WASHINGTON, D.C. — In the midst of the uncertainty of the COVID-19 pandemic, organizers of the annual March for Life rally on the National Mall and march to the Supreme Court are still scheduled for Jan. 29.

Beyond that, the details are in flux.

“We will continue to discern throughout this year what steps should be taken for the 2021 March for Life, and will share subsequent updates on our website and social media,” said Jeanne Mancini, president of the March for Life Education and Defense Fund, in a statement provided to Catholic News Service July 30. No other information was provided.

The day before, Mancini had announced the march would move forward, “unafraid and ever encouraged in our mission to defend the unborn.”

This year’s March for Life, which featured a speech by President Donald Trump, the first president to address the gathering in person, had one of the largest turnouts since the event began in 1974, with more than 100,000 participants at the Mall rally and march up Constitution Avenue past the Supreme Court. It’s always held on a date near the anniversary of the court’s 1973 rulings, Roe v. Wade and Doe v. Bolton, which legalized abortion on demand.

Currently, the District of Columbia has in place an executive order issued by Mayor Muriel Bowser requiring residents to wear masks outside of the home. D.C. has also imposed a 14-day quarantine, through Aug. 10, for anyone traveling into the district from 27 states.

Depending on the shifts of the pandemic — decisions by the district’s health authorities also are influenced by the pace of the outbreak in Maryland and Virginia — those restrictions could stay in place or expand.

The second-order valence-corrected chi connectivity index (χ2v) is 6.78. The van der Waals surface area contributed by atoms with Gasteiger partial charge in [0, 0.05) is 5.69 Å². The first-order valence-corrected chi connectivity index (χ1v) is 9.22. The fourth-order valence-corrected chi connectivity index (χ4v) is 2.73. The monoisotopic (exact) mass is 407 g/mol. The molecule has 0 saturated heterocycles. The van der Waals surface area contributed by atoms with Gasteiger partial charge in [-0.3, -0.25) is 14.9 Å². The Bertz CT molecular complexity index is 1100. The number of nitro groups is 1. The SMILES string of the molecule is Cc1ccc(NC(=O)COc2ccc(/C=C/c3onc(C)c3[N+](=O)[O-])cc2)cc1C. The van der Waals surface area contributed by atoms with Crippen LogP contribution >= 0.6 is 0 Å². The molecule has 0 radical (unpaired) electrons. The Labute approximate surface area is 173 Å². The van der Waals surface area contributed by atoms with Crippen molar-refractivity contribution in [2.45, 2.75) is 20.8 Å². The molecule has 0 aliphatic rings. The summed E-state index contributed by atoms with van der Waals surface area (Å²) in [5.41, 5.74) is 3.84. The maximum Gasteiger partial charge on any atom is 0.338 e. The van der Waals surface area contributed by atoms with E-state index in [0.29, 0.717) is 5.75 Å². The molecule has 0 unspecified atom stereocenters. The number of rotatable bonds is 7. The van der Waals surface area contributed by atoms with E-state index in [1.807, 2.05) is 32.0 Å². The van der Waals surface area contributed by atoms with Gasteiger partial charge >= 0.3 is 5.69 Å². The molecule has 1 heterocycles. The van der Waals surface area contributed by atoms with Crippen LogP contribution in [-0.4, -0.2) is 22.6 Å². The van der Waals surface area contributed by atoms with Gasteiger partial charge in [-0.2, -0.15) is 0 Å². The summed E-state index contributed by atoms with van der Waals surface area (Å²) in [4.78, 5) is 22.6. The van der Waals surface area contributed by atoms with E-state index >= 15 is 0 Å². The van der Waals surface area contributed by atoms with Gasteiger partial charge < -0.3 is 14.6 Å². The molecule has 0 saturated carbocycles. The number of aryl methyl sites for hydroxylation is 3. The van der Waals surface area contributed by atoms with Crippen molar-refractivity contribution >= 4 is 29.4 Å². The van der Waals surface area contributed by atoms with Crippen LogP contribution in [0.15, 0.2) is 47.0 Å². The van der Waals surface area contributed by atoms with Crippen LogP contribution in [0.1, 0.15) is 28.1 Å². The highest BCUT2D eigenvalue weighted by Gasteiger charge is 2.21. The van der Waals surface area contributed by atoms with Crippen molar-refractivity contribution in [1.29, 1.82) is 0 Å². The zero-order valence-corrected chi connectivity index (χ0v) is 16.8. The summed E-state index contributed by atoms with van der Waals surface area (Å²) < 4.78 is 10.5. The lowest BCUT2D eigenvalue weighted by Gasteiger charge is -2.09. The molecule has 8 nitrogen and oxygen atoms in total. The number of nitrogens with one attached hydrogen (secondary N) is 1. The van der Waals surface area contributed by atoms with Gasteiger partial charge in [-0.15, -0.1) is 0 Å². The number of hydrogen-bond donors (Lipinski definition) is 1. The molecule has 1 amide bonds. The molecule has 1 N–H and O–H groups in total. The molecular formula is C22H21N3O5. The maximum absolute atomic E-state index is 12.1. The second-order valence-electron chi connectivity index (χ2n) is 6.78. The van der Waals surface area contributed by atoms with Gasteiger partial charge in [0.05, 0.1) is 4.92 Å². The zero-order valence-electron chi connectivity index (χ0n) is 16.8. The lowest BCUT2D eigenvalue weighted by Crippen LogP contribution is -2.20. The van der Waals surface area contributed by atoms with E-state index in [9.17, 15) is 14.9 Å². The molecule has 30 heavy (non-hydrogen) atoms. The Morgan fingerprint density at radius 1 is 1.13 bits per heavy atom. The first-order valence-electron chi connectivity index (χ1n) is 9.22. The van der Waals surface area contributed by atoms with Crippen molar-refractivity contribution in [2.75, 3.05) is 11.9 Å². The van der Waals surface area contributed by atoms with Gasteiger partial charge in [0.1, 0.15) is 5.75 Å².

The rally and march and lobbying of members of Congress are part of March for Life weekend events that also include the Rose Dinner at a downtown hotel ballroom, for which registration is scheduled to begin Sept. 14, and the Pro-Life Summit, a daylong training event for college and high school students, scheduled for Jan. 30.

There also are satellite marches attended by thousands at state capitols, the oldest of which is the Nebraska Walk for Life organized by Nebraska Right to Life, held annually in Lincoln since 1974. The largest, which has drawn more than 10,000 participants, is in Austin, Texas. In Oklahoma, the march in Tulsa starts at Holy Family Cathedral. In Tennessee, the march in Knoxville goes past an abortion clinic. Massachusetts Right to Life holds a Father’s Day march every June in Boston.

The newest of the statewide events, in Richmond, Virginia, has drawn about 7,000 participants on the state Capitol grounds. Arizona March for Life announced that as many as 10,000 attended its January event in Phoenix, at which Gov. Doug Ducey was a speaker.

But plans for any statewide events are uncertain as well, depending on state health department restrictions on crowd size.

“The impact of the novel coronavirus is profound: half of my staff is working from home and our income has taken a 30 percent hit,” Lois Anderson, executive director of Oregon Right to Life, wrote in a May blog post.

March for Life is, at its core, a bus event for college and high school groups, and restrictions on that kind of travel are still an unknown factor.

Ed Konieczka, assistant director of university ministry at the University of Mary in Bismarck, North Dakota, explained the hurdles to CNS.

“We book our hotel a year in advance. This past year, we booked for two years in a row to lock in a good rate for the university. The buses are usually with the company that does the majority of our (bus travel) … so we have some wiggle room. We usually discuss the March for Life in the spring, and have to finalize our bus count by September/October.”

He added, “One of our major obstacles will be travel. We usually have 200 students in four buses for 30 hours each way. Getting to D.C. and back with that many students while maintaining social distancing will be a major challenge.”

They’re still planning on attending, Konieczka added.